A persistent problem of politics is the smallness of its vocabulary. Words and phrases conveying different meanings to different people are pressed into service as if they conveyed a common meaning. As they convey nothing of the sort, misunderstanding is the inevitable result. The term "United Nations police force" is one of these. It has been applied indiscriminately to all the forms in which military forces have operated under United Nations auspices. It has thus blanketed three clearly different kinds of operation which must be distinguished in any useful discussion of the subject.
Consider, first, the military personnel participating in United Nations observation commissions. Such detachments are lightly armed, usually small, frequently operating with civilians. Their function is not that of fighting on any scale. They are where they are to observe, to investigate and report upon military or paramilitary activity, usually in order to determine whether a truce or cease-fire is being violated. Commissions of this kind have operated in Korea from 1947 to 1950, in the Middle East since 1949, in Kashmir since about the same time. (The truce observation commissions in Indo-China are of this genre, although not operating under United Nations auspices.)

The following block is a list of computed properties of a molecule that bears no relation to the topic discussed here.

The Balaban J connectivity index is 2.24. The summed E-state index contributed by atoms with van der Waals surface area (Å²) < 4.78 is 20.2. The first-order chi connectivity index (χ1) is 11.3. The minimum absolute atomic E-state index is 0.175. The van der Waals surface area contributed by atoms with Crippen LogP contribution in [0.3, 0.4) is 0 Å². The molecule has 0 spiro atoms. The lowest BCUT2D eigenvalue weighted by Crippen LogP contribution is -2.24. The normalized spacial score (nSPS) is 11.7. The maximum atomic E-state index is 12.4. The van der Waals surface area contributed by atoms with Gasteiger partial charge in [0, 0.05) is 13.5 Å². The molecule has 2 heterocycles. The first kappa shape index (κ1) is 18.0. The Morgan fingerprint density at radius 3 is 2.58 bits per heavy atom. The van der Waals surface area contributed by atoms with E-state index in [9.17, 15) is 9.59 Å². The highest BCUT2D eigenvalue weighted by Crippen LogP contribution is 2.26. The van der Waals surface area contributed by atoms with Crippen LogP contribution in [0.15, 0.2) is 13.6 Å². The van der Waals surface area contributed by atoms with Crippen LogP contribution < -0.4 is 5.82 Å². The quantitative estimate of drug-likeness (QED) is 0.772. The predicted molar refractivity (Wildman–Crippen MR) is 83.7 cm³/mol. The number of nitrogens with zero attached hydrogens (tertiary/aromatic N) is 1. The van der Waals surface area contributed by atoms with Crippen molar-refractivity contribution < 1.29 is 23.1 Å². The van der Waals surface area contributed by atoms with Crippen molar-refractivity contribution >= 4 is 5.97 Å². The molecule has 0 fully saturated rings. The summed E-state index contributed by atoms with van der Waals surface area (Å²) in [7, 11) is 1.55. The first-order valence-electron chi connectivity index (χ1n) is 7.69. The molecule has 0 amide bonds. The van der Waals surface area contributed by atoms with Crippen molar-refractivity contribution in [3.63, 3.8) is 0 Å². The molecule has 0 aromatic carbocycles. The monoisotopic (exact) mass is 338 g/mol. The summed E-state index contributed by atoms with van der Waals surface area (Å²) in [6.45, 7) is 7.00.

The continuing employment of United Nations observation commissions since 1947 is evidence of their value as a moderat-